Nov. 8 (Bloomberg) -- Swiss central bank President Philipp Hildebrand comments on banking regulation during a panel discussion in Berlin today.
On the Swiss National Bank’s legal mandate:
“The SNB’s mandate says we are to contribute to financial stability. In other words, we currently have no formal competence in the area of banking supervision.”
On the need for a broader mandate for the SNB:
“We clearly feel the need for the financial-stability arsenal of the SNB to be enhanced. It should be geared toward augmenting the resilience of the banking system and moderating its pro-cyclical behavior.
‘‘Given its inevitable role as a lender of last resort, the SNB will play an active role in combating the financial crisis. The SNB should play a role in reducing the probability of a crisis emerging in the first place. Here, macro-prudential supervision, which is at the interface between micro-prudential supervision and monetary policy, has a key role to play.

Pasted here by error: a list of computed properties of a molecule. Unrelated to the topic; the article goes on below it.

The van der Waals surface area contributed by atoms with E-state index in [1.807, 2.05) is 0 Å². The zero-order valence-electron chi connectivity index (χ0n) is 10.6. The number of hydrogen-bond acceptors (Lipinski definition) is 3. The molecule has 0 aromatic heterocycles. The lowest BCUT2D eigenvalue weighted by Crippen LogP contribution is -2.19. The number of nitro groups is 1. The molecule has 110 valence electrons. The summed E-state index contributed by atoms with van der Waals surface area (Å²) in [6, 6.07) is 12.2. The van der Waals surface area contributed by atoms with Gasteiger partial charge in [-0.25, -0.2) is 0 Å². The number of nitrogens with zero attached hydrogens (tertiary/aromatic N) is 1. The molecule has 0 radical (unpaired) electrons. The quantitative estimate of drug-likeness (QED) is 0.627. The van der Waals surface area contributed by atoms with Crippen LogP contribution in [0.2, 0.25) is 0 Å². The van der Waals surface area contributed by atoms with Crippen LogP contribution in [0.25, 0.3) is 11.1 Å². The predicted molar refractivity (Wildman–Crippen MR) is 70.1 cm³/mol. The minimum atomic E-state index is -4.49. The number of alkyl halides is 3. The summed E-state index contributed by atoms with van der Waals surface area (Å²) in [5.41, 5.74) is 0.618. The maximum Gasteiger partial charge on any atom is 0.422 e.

‘‘In order to play that role, the formal legal competence of the SNB in the area of prevention needs to be enhanced carefully. We are working very actively at the moment with the government, parliament and Finma to achieve that objective.’’
On the tasks the SNB should handle:
‘‘This enhanced competence should ultimately build on two pillars. First, the SNB should have independent access to the bank data that is essential for conducting ongoing and appropriate financial-stability valuation. The inability today to collect and independently assess data from the systemically relevant banks was a key weakness in our ability to work preemptively in the run-up to the peak of the financial crisis in 2008 and 2009.
‘‘Secondly, we feel we should have a more formal role to play in proposing or deciding on regulation that clearly impacts financial stability. To be specific here, we are not suggesting that we have a voice in all regulation, but in the regulation that will have a direct bearing on financial stability. Specifically, it should be the SNB’s responsibility to mandate a countercyclical capital buffer as it has been set out in Basel III.’’
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